Anne-Isabelle Tollet was the first foreign journalist to alert the international community about the Asia Bibi affair. After discovering, through the Pakistani woman, the iniquity and excesses of Pakistan’s “anti-blasphemy legislation,” she doggedly followed the evolution of her case, setting up the Comité international Asia Bibi (International Asia Bibi Committee) devoted to her cause.
After nine years of struggle to be free, Asia Bibi published the story of her imprisonment in cooperation with Anne-Isabelle Tollet. The latter spoke to ACN:
Has the Asia Bibi affair deeply divided Pakistani society into two camps and left a lasting mark on attitudes in her country, like some kind of “Pakistani Dreyfus affair”?
Yes, completely. It’s a contentious issue. I should however point out that in my opinion, Pakistanis are not evenly split, 50-50, over this case. The vast majority of Pakistanis are happy that this innocent woman avoided the hangman. Radical Islamists who cry out for revenge are in the minority. But they make a lot more noise than the others. And we cannot blame the silent majority for not speaking out. People know that radicals are ready to do anything. They kill, they attack families … This is why it was necessary for foreign media to seize the affair so as to change Asia Bibi’s fate.
But didn’t international media exposure put her in harm’s way?
Without the media to spread the word about Asia’s case, she would be dead by now, most likely murdered in prison. It is true though that we journalists, by focussing the media spotlight, turned her into a symbol for extremists to attack. One had to be skilful … to know how to remain silent when it was inappropriate to press her case too much. This is the thrust of the letter we wrote to Pope Francis, asking him to only intervene together with his Muslim peers.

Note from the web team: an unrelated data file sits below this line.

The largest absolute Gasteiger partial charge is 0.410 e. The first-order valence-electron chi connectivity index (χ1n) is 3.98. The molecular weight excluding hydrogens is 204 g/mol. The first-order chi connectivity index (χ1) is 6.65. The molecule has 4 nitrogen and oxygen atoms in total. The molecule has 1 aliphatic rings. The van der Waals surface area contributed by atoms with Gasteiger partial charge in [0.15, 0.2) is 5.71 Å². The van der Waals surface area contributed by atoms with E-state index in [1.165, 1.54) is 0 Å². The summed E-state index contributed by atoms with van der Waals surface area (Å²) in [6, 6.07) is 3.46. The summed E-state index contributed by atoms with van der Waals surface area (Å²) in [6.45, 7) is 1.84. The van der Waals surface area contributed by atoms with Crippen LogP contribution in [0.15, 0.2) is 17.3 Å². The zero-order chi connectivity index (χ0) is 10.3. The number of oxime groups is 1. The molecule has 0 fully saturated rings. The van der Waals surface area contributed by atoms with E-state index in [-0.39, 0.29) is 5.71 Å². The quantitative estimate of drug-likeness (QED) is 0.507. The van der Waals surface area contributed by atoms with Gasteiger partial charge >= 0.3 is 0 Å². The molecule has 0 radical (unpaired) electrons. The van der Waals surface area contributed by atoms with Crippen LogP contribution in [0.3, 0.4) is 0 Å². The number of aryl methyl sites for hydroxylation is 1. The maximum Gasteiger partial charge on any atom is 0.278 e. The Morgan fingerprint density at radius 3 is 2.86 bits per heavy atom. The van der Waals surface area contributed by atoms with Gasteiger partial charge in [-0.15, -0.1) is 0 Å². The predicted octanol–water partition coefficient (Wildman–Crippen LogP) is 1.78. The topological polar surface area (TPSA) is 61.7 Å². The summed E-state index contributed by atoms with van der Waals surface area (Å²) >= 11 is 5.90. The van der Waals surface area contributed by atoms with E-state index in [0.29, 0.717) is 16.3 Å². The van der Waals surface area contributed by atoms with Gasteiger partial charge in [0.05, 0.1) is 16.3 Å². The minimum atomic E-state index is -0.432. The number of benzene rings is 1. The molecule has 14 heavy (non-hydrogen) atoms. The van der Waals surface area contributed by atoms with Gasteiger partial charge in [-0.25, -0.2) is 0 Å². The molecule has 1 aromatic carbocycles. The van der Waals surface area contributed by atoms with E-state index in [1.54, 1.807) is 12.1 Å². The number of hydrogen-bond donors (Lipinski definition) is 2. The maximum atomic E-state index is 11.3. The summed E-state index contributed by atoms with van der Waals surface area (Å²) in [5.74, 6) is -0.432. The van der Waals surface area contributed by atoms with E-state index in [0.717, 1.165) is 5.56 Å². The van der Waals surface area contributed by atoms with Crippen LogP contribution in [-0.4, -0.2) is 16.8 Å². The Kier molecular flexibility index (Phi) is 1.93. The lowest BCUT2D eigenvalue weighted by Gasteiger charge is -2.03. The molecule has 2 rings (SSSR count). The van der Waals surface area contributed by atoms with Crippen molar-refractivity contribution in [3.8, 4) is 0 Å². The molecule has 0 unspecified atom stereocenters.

Does Asia Bibi realise that she has become a symbol?
She became aware of it after leaving prison and was flabbergasted. How could I, a modest farm worker, not to mention a Christian, become a world-famous personality? For her, it was also a burden forcing her into hiding. However, her case has been useful to Pakistanis to deal with the anti-blasphemy legislation. And she has become a symbol of moral rectitude. Although she could have been released on the day of her arrest had she converted to Islam and abandon her family, she remained true to her faith.
Is there then a “Asia Bibi jurisprudence”?
Absolutely yes. The anti-blasphemy legislation has not gone. At present, there are in fact other Asia Bibis in Pakistani jails. It is very hard for a Westerner to grasp the idea of what this legislation represents. It is a constant threat and can be used at any time to settle a dispute. The number of people reportedly imprisoned as a result of this legislation seems paltry compared to reality. I don’t think we can get reliable numbers, but since the Supreme Court’s verdict acquitting Asia Bibi on 29 January 2019, accusing someone can backfire on the accuser, and that should significantly curb the use of this legislation.
In terms of the media, Pakistani journalists now readily refer to Asia Bibi when a new case hits the headlines. They have realised the importance of the issue and it is increasingly hard to sweep blasphemy-related cases under the carpet.
What attitudes do Christians have towards the Asia Bibi affair?
Christians represent a tiny minority: three million people out of a population of more than 200 million. They know they are an easy target for extremists, who also go after Muslims suspected of being too moderate. For this reason, Christians cannot openly rejoice at Asia Bibi’s release. However, they have closely followed the case as it unfolded and its outcome has brought them great hope.